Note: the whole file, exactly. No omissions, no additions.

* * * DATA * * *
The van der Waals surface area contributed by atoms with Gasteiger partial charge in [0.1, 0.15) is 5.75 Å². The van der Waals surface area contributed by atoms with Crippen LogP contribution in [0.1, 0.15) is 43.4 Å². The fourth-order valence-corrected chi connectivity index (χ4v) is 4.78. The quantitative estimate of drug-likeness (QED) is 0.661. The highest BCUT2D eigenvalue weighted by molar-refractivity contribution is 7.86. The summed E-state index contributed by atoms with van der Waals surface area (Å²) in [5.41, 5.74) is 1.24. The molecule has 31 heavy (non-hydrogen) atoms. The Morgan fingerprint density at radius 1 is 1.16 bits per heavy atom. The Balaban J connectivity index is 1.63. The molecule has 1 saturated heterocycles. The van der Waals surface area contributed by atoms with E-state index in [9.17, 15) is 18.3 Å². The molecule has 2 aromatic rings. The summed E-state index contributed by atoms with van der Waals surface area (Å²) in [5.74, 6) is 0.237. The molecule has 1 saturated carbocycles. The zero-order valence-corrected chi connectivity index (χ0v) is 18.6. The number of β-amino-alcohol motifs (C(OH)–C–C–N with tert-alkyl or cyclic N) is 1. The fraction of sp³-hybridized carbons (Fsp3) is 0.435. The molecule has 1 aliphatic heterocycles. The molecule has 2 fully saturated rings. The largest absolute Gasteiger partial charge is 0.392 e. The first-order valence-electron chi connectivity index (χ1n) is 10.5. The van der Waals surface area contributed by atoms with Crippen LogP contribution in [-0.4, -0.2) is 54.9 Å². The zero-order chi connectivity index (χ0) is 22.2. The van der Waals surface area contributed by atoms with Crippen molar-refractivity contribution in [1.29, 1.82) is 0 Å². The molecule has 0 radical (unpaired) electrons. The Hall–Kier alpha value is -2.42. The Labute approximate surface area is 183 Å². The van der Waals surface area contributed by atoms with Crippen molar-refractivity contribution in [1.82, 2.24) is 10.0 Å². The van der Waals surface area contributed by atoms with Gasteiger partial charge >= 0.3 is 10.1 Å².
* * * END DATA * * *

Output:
The van der Waals surface area contributed by atoms with Gasteiger partial charge in [0.1, 0.15) is 5.75 Å². The van der Waals surface area contributed by atoms with Crippen LogP contribution in [0.1, 0.15) is 43.4 Å². The fourth-order valence-corrected chi connectivity index (χ4v) is 4.78. The quantitative estimate of drug-likeness (QED) is 0.661. The highest BCUT2D eigenvalue weighted by molar-refractivity contribution is 7.86. The summed E-state index contributed by atoms with van der Waals surface area (Å²) in [5.41, 5.74) is 1.24. The molecule has 31 heavy (non-hydrogen) atoms. The Morgan fingerprint density at radius 1 is 1.16 bits per heavy atom. The Balaban J connectivity index is 1.63. The molecule has 1 saturated heterocycles. The van der Waals surface area contributed by atoms with E-state index in [9.17, 15) is 18.3 Å². The molecule has 2 aromatic rings. The summed E-state index contributed by atoms with van der Waals surface area (Å²) in [5.74, 6) is 0.237. The molecule has 1 saturated carbocycles. The zero-order valence-corrected chi connectivity index (χ0v) is 18.6. The number of β-amino-alcohol motifs (C(OH)–C–C–N with tert-alkyl or cyclic N) is 1. The fraction of sp³-hybridized carbons (Fsp3) is 0.435. The molecule has 1 aliphatic heterocycles. The molecule has 2 fully saturated rings. The largest absolute Gasteiger partial charge is 0.392 e. The first-order valence-electron chi connectivity index (χ1n) is 10.5. The van der Waals surface area contributed by atoms with Crippen LogP contribution in [-0.4, -0.2) is 54.9 Å². The zero-order chi connectivity index (χ0) is 22.2. The van der Waals surface area contributed by atoms with Crippen molar-refractivity contribution in [1.29, 1.82) is 0 Å². The molecule has 0 radical (unpaired) electrons. The Hall–Kier alpha value is -2.42. The Labute approximate surface area is 183 Å². The van der Waals surface area contributed by atoms with Crippen molar-refractivity contribution in [1.82, 2.24) is 10.0 Å². The van der Waals surface area contributed by atoms with Gasteiger partial charge >= 0.3 is 10.1 Å².